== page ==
Telcos Begin to See Profit from Connected Living Technologies

Telcos Begin to See Profit from Connected Living Technologies

Telecom operators have ability to change and adapt quickly to the fast-paced times in which we live. This market speed is essential for survival, since competition is fierce. Telcos began their journey as highly specialized companies that offered either telephone, internet, or cable services to their customers, but exited the 90s already offering bundled services of products, such as fixed and mobile telephone lines, cable TV and Internet. Then smartphones disrupted the market, and Telcos were forced to reinvent themselves. Voice and messaging, their core services, were quickly overcome by data, and their role as service providers changed. They had to look for new ways to identify and leverage the new market potential, expanding their offering and business lines according to consumers’ new demands.

As the smartphone market matures, Telcos have realized the need to again adapt and have turned their sights towards the new revolution: IoT. Here they have seen the possibility of expanding even beyond the concept of traditional communication and content services. The possibilities afforded by IoT in the home are multiple, and yet to be realized. Due to their own nature, Telcos are in a privileged position to decide what role they want to play in this nascent market. They can choose to become “distributors, enablers/integrators, and, in some cases, even providers” of all types of connected living services. For that same reason, Gina Narcisi from CRN considers them to be “in the perfect place to tie the moving parts together for end-to-end solutions.”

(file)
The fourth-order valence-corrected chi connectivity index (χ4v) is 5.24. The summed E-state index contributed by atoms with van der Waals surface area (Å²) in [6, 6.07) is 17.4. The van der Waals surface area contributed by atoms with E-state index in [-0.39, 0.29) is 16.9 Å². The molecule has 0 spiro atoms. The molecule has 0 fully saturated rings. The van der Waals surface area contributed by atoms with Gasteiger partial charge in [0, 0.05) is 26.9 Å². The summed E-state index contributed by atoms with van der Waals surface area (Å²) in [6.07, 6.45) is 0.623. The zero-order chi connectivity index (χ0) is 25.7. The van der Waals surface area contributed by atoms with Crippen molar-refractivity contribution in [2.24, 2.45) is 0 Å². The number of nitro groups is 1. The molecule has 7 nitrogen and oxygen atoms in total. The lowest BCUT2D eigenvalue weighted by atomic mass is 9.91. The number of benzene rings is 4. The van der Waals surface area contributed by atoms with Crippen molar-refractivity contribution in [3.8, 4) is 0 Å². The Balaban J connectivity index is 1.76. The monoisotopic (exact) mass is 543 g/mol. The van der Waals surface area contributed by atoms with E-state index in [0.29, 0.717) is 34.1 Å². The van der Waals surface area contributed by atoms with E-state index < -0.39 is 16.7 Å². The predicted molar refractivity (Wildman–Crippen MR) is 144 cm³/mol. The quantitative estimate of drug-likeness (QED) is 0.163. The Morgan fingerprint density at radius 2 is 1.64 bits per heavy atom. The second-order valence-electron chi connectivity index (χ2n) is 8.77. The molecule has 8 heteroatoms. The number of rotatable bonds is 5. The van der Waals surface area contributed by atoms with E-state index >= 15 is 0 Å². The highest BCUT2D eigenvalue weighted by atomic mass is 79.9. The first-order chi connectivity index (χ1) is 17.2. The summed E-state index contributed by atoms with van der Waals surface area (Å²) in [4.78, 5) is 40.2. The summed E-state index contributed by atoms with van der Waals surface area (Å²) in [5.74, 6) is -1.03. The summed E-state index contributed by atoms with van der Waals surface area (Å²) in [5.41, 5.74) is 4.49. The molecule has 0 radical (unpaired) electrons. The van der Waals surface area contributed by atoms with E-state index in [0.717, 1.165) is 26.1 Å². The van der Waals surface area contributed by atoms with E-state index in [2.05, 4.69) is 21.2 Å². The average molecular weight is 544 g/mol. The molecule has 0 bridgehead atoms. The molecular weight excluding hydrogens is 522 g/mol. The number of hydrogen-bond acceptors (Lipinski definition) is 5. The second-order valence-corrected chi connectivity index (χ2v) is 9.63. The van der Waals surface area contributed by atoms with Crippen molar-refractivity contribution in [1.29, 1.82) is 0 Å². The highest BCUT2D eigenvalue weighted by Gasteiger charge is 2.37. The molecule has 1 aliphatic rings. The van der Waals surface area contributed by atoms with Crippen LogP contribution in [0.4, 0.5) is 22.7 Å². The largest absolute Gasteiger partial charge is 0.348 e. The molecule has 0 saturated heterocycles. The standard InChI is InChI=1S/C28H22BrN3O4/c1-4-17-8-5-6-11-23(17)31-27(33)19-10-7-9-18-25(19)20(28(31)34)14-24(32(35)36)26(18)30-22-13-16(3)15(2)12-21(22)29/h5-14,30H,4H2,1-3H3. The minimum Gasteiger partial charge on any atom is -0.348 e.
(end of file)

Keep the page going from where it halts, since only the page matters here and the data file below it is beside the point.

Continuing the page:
A 2015 report by research firm IDC concluded that “Telcos will play a critical role in building up the M2M/IoT market.” The opportunities in the IoT space are there for Telcos to take them… if they haven’t already. In fact, the trend is fairly consolidated among US Telcos, and yielding growing benefits. AT&T, for example, has been offering professional smart security and smart home services for a while now, through their AT&T Digital Life Home. AT&T and Comcast, which are two of the most powerful Telcos in the country, have already achieved more than half a million subscribers by expanding into this type of connected services.